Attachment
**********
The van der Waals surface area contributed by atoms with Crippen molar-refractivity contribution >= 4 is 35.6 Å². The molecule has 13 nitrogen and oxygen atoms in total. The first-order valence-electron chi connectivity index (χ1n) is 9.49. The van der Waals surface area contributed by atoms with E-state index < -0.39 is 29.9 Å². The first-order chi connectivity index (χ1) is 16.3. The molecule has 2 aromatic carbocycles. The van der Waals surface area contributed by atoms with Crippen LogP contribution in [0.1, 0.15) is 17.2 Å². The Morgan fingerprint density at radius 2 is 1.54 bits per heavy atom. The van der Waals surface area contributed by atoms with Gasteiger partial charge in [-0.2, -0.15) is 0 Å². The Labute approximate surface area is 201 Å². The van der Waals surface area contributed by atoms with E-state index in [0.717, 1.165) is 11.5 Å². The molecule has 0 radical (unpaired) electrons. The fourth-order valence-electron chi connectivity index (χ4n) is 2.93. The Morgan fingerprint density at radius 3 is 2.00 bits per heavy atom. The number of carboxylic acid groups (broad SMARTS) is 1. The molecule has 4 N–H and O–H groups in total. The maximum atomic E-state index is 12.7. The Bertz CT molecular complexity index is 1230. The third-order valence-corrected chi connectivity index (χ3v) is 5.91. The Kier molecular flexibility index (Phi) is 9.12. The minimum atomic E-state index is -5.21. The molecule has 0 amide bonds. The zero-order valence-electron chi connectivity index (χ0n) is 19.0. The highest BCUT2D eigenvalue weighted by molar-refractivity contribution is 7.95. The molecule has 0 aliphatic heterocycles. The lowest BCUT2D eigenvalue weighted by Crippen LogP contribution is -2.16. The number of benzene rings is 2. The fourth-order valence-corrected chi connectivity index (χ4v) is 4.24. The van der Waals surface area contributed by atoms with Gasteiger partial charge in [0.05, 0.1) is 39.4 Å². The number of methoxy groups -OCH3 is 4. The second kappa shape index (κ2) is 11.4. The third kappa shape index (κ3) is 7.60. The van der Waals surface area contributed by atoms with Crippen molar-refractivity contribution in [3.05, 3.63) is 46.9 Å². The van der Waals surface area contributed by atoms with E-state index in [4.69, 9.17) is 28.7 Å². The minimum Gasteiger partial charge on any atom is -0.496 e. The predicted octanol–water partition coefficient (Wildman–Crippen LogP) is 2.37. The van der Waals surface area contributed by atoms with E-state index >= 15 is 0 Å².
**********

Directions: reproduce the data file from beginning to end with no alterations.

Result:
The van der Waals surface area contributed by atoms with Crippen molar-refractivity contribution >= 4 is 35.6 Å². The molecule has 13 nitrogen and oxygen atoms in total. The first-order valence-electron chi connectivity index (χ1n) is 9.49. The van der Waals surface area contributed by atoms with E-state index < -0.39 is 29.9 Å². The first-order chi connectivity index (χ1) is 16.3. The molecule has 2 aromatic carbocycles. The van der Waals surface area contributed by atoms with Crippen LogP contribution in [0.1, 0.15) is 17.2 Å². The Morgan fingerprint density at radius 2 is 1.54 bits per heavy atom. The van der Waals surface area contributed by atoms with Gasteiger partial charge in [-0.2, -0.15) is 0 Å². The Labute approximate surface area is 201 Å². The van der Waals surface area contributed by atoms with E-state index in [0.717, 1.165) is 11.5 Å². The molecule has 0 radical (unpaired) electrons. The fourth-order valence-electron chi connectivity index (χ4n) is 2.93. The Morgan fingerprint density at radius 3 is 2.00 bits per heavy atom. The number of carboxylic acid groups (broad SMARTS) is 1. The molecule has 4 N–H and O–H groups in total. The maximum atomic E-state index is 12.7. The Bertz CT molecular complexity index is 1230. The third-order valence-corrected chi connectivity index (χ3v) is 5.91. The Kier molecular flexibility index (Phi) is 9.12. The minimum atomic E-state index is -5.21. The molecule has 0 amide bonds. The zero-order valence-electron chi connectivity index (χ0n) is 19.0. The highest BCUT2D eigenvalue weighted by molar-refractivity contribution is 7.95. The molecule has 0 aliphatic heterocycles. The lowest BCUT2D eigenvalue weighted by Crippen LogP contribution is -2.16. The number of benzene rings is 2. The fourth-order valence-corrected chi connectivity index (χ4v) is 4.24. The van der Waals surface area contributed by atoms with Gasteiger partial charge in [0.05, 0.1) is 39.4 Å². The number of methoxy groups -OCH3 is 4. The second kappa shape index (κ2) is 11.4. The third kappa shape index (κ3) is 7.60. The van der Waals surface area contributed by atoms with Crippen molar-refractivity contribution in [3.05, 3.63) is 46.9 Å². The van der Waals surface area contributed by atoms with E-state index in [4.69, 9.17) is 28.7 Å². The minimum Gasteiger partial charge on any atom is -0.496 e. The predicted octanol–water partition coefficient (Wildman–Crippen LogP) is 2.37. The van der Waals surface area contributed by atoms with E-state index >= 15 is 0 Å².